Conversation 48

At the Anthropocene
(AGO exhibit: Burtynsky, Baichwal, De Pencier)

Tom Cull

Jumbo screens burn
tusk pyramids
humans are the worst
flame storms in Kenya
whip the gallery thick
rolling smoke rising
from ivory furnaces
Ivan said the café is quite good

In the corner pose
with Sudan the last
male white rhinoceros
he ghosts weightless ears
twitching 3D Smart screens
augment his extinction
try again his eyes were closed
closer closer good got it

A man with one white
and one black rubber boot
a large tarp slung over his shoulder
shuffles through endless landfill
man-sized Undertaker Birds stand silhouetted
on plastic hills spectral prison guards
swinging pink gular sacs
I went to Euro-Disney when I was
in Paris kind of a bucket list thing

Phosphor tailings
oil bunkering
pivot irrigation
Bagger 291 bucket-
wheel excavating
new geologic

What does a good Anthropocene
look like to you
Beached tetrapods
holding back the waters
lithium potash copper
Those are Carol’s colours

In a word
how does what you’ve
seen here make you feel

Press your percentage


never more alive

Terrible Twos

Chris Benjamin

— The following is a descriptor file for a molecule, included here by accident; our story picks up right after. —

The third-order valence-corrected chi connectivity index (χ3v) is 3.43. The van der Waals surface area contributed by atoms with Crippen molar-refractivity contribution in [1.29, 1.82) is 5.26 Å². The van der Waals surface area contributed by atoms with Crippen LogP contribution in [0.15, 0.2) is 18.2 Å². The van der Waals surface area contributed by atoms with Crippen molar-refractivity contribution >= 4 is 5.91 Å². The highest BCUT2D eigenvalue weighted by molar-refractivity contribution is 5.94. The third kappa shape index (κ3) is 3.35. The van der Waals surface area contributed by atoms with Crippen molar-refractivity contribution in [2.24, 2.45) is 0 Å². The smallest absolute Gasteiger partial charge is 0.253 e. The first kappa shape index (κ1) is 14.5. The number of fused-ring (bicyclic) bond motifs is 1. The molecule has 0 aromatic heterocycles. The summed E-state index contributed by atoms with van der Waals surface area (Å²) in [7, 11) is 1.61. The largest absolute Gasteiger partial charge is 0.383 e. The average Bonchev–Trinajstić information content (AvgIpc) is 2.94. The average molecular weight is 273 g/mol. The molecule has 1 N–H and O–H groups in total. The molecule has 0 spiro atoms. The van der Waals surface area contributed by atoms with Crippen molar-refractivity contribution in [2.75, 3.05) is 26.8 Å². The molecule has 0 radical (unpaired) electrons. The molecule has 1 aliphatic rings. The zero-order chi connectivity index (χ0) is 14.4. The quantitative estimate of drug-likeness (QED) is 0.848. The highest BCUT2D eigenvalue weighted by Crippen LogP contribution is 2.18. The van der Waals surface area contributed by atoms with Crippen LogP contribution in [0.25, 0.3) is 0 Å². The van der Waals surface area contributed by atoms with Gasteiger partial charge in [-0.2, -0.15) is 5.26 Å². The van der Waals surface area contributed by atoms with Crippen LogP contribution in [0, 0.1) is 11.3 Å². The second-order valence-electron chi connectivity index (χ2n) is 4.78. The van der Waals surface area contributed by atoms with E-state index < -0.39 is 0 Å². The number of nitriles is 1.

Beaver’s got a case of the Terrible Twos.
“Mine,” he says, jamming his toy explorers,
two-footed, into the arctic snow.

Beaver’s scientists are on a special mission:
to solve the issue of ownership,
prove that the North Pole
is connected to his home
on native land,
as the old song goes.

“When all this melts I’ll own
whatever’s left of it!” Beaver proclaims.
“All my peer-reviewed journals will prove it.”

All well and good,
until Bear comes to play.

Bear’s in that same phase,
also staking claims,
learning his power,
unaware of repercussions
or limits.

“Mine,” Bear says, jamming flagpoles,
single-speared, into everything,
even underwater.

Bear’s soldiers are on a special mission:
to get there first, like Sputnik,
to defend what’s his,
like the old Soviet republics.

“When all this melts I’ll own
whatever’s left of it!” Bear proclaims.
“All my flags will prove it.”